Clinic hours: Mondays, Tuesdays and Thursdays. Hours vary; call for details.

Eligibility: Free for those 200 percent or less of poverty guidelines. Patients must show proof of income and are asked to give a $10 donation if they can.

County, volunteers, staff celebrate New Hope Clinic’s new facility

Source: http://www.starnewsonline.com/article/20100726/ARTICLES/100729747

By Carolyn Bowers
StarNews correspondent

Published: Monday, July 26, 2010 at 9:07 a.m.

The staff, volunteers and supporters of New Hope Clinic celebrated the official opening of its new facility on July 17 with guided tours, refreshments, live music, speeches and three separate ribbon cuttings.

Representatives from each of the three local chambers of commerce – Brunswick County, North Brunswick and Southport-Oak Island – cut their respective ribbons, symbolizing the county’s support for this answer to the need for free medical and dental care.

Gretchen Bodinsky, president and chairman of the board, acknowledged Dr. Ziaollah Hashemi in her opening remarks as “the one who first recognized the need for a free clinic in Brunswick County in 1998,” and the one who started the first clinic. She recalled that when she told Irene Hennessey, one of the major donors for that first clinic, about the event, Hennessey said, “Hallelujah! It’s about time.”

Bodinsky told an audience of more than 200 friends, volunteers and supporters that the clinic is run by only four paid staff members, along with a volunteer staff of 130 doctors, nurses, physician assistants, dentists, pharmacists, and administrative personnel who handled more than 4,000 patient visits last year.

She then put in a brief plug for the clinic’s Building Fund Campaign.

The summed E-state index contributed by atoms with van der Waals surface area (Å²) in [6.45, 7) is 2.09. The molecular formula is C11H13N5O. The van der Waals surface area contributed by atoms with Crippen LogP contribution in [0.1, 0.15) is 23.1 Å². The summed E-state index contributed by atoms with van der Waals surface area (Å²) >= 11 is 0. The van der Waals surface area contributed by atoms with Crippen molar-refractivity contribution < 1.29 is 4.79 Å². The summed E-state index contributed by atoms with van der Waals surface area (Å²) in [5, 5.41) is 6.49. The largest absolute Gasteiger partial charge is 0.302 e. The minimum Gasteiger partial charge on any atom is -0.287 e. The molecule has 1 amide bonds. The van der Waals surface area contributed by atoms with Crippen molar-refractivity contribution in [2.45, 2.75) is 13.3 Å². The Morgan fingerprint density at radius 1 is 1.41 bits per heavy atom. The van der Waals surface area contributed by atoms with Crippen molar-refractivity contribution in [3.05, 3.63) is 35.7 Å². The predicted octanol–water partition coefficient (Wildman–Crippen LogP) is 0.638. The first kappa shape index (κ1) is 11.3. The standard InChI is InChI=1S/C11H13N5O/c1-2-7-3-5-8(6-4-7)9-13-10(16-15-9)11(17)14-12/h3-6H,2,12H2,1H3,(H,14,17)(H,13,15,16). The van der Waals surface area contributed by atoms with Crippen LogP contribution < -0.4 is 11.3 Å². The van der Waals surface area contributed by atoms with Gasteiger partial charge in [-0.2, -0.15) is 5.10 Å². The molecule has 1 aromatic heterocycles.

The campaign is now fullyunder way. An elegant Donor Recognition Tree is mounted in the main lobby of the new building.

Supporters may have their name and a message permanently imprinted on a gold, silver, or bronze leaf. There are also some named gift opportunities still available to sponsor, including a medical exam room, a dental operatory or lab, patient eligibility rooms and doctors’ office.

Dr. Karen Wood, New Hope Clinic medical director, paid tribute to former executive director Connie Hendrix, who “made the clinic her life,” and said that “without her we wouldn’t be here today.” She told the crowd that Atlantic Realty real estate broker “David Berne not only donated the land, but he is the one who really spearheaded this project.”

She expressed her gratitude for the great job being done by Bodinsky and Sheila Roberts, executive director of the clinic.

Next she recognized the many hours and dedicated service of longtime volunteers Dave Anderson, Barbara Lidoski, Dr. Sid Fortney, Pam Johnson, Dora Loflin, Lynn Kuhn, Pat Hagerty, and Carmela Groce.

Nicole Lamoureux, executive director of the National Association of Free Clinics commented on the importance of free clinics nationwide and assured the crowd that, in spite of the newly passed health care legislation, “free clinics will always be needed.”

State Rep. Frank Iler, R-Brunswick, promised to “hook up folks from here to the folks in Raleigh.”

Last on the agenda, Southport-Oak Island Kiwanis Club President Dennis O’Connor presented Roberts with a $1,000 check to fund the children’s play area in the main lobby.

Lynn Kuhn, guiding a tour through the new building, contrasted it with the smaller former facility.

“This is an eligibility room,” she said. “And it’s really great because it’s no longer a bathroom.”

For more information, or to volunteer or make a tax-free donation, please call (910) 845-5333.